Tight bounds for unconditional authentication protocols in the manual channel and shared key models

Moni Naor, Gil Segev, Adam Smith

Research output: Contribution to journalArticle

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Abstract

We address the message authentication problem in two seemingly different communication models. In the first model, the sender and receiver are connected by an insecure channel and by a low-bandwidth auxiliary channel, that enables the sender to "manually"authenticate one short message to the receiver (for example, by typing a short string or comparing two short strings). We consider this model in a setting where no computational assumptions are made, and prove that for any 0 < ε > there exists a log * n-round protocol for authenticating n-bit messages, in which only 2log (1/ε) + 0(1) bits are manually authenticated, and any adversary (even computationally unbounded) has probability of at most ε to cheat the receiver into accepting a fraudulent message. Moreover, we develop a proof technique showing that our protocol is essentially optimal by providing a lower bound of 2 log (1/ε) - )(1) on the required length of the manually authenticated string. The second model we consider is the traditional message authentication model. In this model, the sender and the receiver share a short secret key; however, they are connected only by an insecure channel.We apply the proof technique above to obtain a lower bound of log (1/∈ - O (1) on the required Shannon entropy of the shared key. This settles an open question posed by Gemmell and Naor (Advances in Cryptology-CRYPTO '93, pp. 355-367, 1993). Finally, we prove that one-way functions are necessary (and sufficient) for the existence of protocols breaking the above lower bounds in the computational setting.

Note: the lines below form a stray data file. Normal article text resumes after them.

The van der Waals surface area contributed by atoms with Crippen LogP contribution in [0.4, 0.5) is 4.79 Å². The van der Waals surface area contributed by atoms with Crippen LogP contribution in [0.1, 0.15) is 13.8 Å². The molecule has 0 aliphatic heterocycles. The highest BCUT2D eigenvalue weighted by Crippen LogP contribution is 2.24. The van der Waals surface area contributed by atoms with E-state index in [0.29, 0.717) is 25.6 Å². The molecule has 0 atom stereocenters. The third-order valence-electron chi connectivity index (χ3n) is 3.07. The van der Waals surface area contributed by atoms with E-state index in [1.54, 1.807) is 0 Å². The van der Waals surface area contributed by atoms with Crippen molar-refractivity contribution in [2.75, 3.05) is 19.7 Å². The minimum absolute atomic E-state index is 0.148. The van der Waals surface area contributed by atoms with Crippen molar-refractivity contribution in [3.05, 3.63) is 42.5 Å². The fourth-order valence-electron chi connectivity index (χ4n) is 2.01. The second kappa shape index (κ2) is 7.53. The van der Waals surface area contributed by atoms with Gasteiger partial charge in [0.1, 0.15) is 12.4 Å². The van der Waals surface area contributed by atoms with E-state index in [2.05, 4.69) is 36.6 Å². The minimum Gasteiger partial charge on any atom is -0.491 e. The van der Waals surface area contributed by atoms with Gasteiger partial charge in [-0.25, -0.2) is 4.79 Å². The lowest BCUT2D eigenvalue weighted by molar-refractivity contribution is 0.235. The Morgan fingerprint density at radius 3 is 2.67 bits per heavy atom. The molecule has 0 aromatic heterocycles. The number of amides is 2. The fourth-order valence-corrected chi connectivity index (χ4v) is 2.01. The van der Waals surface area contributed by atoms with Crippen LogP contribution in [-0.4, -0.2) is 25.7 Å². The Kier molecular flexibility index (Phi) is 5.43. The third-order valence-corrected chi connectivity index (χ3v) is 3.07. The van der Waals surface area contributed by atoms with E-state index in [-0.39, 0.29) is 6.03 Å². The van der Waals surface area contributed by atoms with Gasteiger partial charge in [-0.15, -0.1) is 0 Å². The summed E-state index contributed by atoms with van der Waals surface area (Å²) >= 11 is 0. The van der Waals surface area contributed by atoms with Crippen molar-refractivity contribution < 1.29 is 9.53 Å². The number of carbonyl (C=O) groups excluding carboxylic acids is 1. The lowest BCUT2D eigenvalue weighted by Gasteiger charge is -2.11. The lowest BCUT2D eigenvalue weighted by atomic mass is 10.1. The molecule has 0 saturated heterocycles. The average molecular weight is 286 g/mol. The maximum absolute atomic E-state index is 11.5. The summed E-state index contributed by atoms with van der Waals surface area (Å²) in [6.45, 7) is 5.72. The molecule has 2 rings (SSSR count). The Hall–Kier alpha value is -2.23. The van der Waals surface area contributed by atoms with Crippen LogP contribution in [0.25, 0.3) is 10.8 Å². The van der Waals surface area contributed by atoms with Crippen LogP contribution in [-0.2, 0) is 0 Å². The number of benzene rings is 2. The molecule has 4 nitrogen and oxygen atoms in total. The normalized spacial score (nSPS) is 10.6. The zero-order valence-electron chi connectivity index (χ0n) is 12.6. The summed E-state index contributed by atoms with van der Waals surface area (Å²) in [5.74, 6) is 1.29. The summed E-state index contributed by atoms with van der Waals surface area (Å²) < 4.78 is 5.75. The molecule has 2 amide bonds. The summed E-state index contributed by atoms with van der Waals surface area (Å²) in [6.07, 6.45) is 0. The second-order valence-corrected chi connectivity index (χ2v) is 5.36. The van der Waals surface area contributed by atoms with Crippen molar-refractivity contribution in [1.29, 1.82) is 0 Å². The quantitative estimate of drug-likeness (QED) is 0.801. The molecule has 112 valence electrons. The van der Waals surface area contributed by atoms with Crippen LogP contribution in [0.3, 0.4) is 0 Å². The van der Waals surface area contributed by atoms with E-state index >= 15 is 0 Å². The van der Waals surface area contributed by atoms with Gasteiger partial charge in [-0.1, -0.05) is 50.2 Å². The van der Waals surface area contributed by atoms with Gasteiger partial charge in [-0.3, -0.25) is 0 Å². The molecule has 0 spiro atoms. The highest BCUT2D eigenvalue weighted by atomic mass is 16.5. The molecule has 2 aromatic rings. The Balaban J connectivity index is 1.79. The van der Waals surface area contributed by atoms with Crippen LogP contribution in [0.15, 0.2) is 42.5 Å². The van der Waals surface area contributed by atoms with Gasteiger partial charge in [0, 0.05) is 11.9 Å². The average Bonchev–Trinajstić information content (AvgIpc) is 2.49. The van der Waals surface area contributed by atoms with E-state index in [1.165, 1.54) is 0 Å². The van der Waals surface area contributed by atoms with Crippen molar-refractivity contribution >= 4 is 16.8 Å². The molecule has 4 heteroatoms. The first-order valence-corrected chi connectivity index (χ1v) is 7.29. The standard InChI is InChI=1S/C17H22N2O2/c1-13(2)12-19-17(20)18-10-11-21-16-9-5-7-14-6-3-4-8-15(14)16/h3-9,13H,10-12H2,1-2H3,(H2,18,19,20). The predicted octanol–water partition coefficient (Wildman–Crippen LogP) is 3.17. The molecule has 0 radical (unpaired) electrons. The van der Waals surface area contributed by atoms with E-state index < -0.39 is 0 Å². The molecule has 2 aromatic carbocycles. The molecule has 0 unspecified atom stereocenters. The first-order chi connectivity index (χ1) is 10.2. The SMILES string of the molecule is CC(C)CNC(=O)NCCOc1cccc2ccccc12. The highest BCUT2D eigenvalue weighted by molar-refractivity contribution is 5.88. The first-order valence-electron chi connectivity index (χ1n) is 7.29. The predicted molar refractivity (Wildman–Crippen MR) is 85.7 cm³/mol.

Original languageEnglish (US)
Pages (from-to)2408-2425
Number of pages18
JournalIEEE Transactions on Information Theory
Volume54
Issue number6
DOIs
StatePublished - Jun 1 2008

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All Science Journal Classification (ASJC) codes

  • Information Systems
  • Computer Science Applications
  • Library and Information Sciences

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